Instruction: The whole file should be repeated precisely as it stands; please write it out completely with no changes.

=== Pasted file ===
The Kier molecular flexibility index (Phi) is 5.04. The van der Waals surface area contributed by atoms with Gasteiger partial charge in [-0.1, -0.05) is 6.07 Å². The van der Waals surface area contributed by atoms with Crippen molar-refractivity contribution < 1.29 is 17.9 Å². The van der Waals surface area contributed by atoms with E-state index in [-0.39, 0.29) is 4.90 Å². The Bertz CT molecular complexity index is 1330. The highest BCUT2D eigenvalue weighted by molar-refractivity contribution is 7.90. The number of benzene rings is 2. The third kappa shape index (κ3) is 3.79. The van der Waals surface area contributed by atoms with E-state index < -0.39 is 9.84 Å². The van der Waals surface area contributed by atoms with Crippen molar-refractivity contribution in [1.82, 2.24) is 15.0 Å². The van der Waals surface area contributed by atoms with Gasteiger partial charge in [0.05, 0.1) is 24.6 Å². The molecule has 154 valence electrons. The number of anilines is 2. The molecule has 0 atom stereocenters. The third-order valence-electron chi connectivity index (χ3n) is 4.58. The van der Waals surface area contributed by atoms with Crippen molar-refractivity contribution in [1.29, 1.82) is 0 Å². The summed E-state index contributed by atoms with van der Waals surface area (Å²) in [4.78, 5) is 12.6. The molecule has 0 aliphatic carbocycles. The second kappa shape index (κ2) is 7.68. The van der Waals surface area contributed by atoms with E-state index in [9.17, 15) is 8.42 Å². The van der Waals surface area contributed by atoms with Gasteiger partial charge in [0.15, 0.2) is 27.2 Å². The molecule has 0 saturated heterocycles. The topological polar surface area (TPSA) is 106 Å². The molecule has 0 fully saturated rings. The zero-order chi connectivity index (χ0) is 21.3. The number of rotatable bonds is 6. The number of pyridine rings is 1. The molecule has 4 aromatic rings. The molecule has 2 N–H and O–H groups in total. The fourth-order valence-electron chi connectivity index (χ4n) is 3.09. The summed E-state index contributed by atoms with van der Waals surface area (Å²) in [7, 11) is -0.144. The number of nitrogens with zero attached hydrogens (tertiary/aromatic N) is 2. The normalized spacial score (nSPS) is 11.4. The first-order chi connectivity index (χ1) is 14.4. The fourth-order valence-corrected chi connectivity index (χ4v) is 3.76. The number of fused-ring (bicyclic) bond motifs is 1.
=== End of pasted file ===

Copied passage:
The Kier molecular flexibility index (Phi) is 5.04. The van der Waals surface area contributed by atoms with Gasteiger partial charge in [-0.1, -0.05) is 6.07 Å². The van der Waals surface area contributed by atoms with Crippen molar-refractivity contribution < 1.29 is 17.9 Å². The van der Waals surface area contributed by atoms with E-state index in [-0.39, 0.29) is 4.90 Å². The Bertz CT molecular complexity index is 1330. The highest BCUT2D eigenvalue weighted by molar-refractivity contribution is 7.90. The number of benzene rings is 2. The third kappa shape index (κ3) is 3.79. The van der Waals surface area contributed by atoms with E-state index < -0.39 is 9.84 Å². The van der Waals surface area contributed by atoms with Crippen molar-refractivity contribution in [1.82, 2.24) is 15.0 Å². The van der Waals surface area contributed by atoms with Gasteiger partial charge in [0.05, 0.1) is 24.6 Å². The molecule has 154 valence electrons. The number of anilines is 2. The molecule has 0 atom stereocenters. The third-order valence-electron chi connectivity index (χ3n) is 4.58. The van der Waals surface area contributed by atoms with Crippen molar-refractivity contribution in [1.29, 1.82) is 0 Å². The summed E-state index contributed by atoms with van der Waals surface area (Å²) in [4.78, 5) is 12.6. The molecule has 0 aliphatic carbocycles. The second kappa shape index (κ2) is 7.68. The van der Waals surface area contributed by atoms with E-state index in [9.17, 15) is 8.42 Å². The van der Waals surface area contributed by atoms with Gasteiger partial charge in [0.15, 0.2) is 27.2 Å². The molecule has 0 saturated heterocycles. The topological polar surface area (TPSA) is 106 Å². The molecule has 0 fully saturated rings. The zero-order chi connectivity index (χ0) is 21.3. The number of rotatable bonds is 6. The number of pyridine rings is 1. The molecule has 4 aromatic rings. The molecule has 2 N–H and O–H groups in total. The fourth-order valence-electron chi connectivity index (χ4n) is 3.09. The summed E-state index contributed by atoms with van der Waals surface area (Å²) in [7, 11) is -0.144. The number of nitrogens with zero attached hydrogens (tertiary/aromatic N) is 2. The normalized spacial score (nSPS) is 11.4. The first-order chi connectivity index (χ1) is 14.4. The fourth-order valence-corrected chi connectivity index (χ4v) is 3.76. The number of fused-ring (bicyclic) bond motifs is 1.